Oklahoma generated 15 percent of its electricity from wind in 2013, putting the state in seventh place nationally, according to new rankings released Wednesday.
The state moved up from No. 9 in 2012, when the share of electricity from wind was 10.5 percent. The rankings were compiled by the American Wind Energy Association using federal Energy Information Administration data.
Oklahoma remained in fourth place for the total amount of electricity generated from wind last year, although the total generated grew to 10.88 million megawatt hours from 8.23 million megawatt hours. Texas, Iowa, California and Oklahoma each generated enough electricity from wind to power more than 1 million homes.
The association said wind power topped 4 percent of the electricity on the U.S. grid for the first time last year. That made it the fifth-largest generation source, after coal, natural gas, nuclear and hydroelectric power.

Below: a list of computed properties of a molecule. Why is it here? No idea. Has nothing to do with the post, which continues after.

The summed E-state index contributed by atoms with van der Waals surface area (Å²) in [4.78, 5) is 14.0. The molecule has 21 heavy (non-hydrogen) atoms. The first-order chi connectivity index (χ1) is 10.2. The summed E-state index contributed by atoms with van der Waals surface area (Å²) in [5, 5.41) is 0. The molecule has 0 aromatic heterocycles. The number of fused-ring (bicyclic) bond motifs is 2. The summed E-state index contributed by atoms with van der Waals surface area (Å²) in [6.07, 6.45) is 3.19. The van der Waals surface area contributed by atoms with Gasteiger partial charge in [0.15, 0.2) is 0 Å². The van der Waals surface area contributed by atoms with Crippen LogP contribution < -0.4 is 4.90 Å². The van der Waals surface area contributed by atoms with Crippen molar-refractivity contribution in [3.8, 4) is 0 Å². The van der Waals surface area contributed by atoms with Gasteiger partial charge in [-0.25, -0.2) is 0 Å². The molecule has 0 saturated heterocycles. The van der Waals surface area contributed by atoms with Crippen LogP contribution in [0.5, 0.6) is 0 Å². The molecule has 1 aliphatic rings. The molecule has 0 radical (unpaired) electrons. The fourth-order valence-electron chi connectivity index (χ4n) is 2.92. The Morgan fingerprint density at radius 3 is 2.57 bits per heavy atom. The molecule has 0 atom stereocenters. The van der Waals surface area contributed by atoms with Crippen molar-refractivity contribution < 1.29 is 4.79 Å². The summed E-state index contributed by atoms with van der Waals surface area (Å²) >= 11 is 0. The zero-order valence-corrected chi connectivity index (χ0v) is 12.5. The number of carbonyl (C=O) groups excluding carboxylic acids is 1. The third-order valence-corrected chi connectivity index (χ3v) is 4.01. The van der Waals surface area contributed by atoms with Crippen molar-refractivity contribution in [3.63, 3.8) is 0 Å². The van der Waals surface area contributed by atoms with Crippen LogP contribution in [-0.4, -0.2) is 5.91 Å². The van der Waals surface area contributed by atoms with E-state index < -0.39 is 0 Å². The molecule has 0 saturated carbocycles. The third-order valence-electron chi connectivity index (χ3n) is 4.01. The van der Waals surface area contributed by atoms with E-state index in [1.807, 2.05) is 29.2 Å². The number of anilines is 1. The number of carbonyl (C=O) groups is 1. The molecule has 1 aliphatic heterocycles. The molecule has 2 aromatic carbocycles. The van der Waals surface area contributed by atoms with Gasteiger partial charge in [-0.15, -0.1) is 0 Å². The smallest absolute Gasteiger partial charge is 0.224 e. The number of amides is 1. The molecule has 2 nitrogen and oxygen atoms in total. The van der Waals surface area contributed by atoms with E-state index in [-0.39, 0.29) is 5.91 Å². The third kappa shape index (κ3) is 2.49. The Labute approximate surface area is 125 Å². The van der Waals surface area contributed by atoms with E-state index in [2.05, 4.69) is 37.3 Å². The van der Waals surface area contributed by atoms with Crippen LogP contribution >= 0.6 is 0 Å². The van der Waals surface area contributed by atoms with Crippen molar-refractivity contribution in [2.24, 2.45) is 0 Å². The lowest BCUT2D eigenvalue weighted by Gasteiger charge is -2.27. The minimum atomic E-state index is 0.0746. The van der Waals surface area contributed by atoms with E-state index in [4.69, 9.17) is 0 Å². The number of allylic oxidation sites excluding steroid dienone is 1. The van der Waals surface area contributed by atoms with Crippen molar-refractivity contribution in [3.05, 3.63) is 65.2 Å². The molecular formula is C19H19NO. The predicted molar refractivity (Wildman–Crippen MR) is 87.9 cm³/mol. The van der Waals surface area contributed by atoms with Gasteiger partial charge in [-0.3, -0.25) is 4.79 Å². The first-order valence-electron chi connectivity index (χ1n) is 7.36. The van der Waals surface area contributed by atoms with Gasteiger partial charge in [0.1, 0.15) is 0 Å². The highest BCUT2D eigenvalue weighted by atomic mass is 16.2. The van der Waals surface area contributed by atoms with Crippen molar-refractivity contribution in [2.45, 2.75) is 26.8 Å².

“Wind energy continues to make inroads as a major contributor to the U.S. power mix,” said Elizabeth Salerno, vice president of industry data and analysis for the trade association. “The electricity generated by American wind power has more than tripled since 2008 not only due to significant growth in new wind projects, but also technology innovation leading to more productive turbines.”
In the Southwest Power Pool, the regional transmission organization that runs the grid in Oklahoma and parts of eight other states, wind made up 12 percent of electricity generated in 2013, the association said.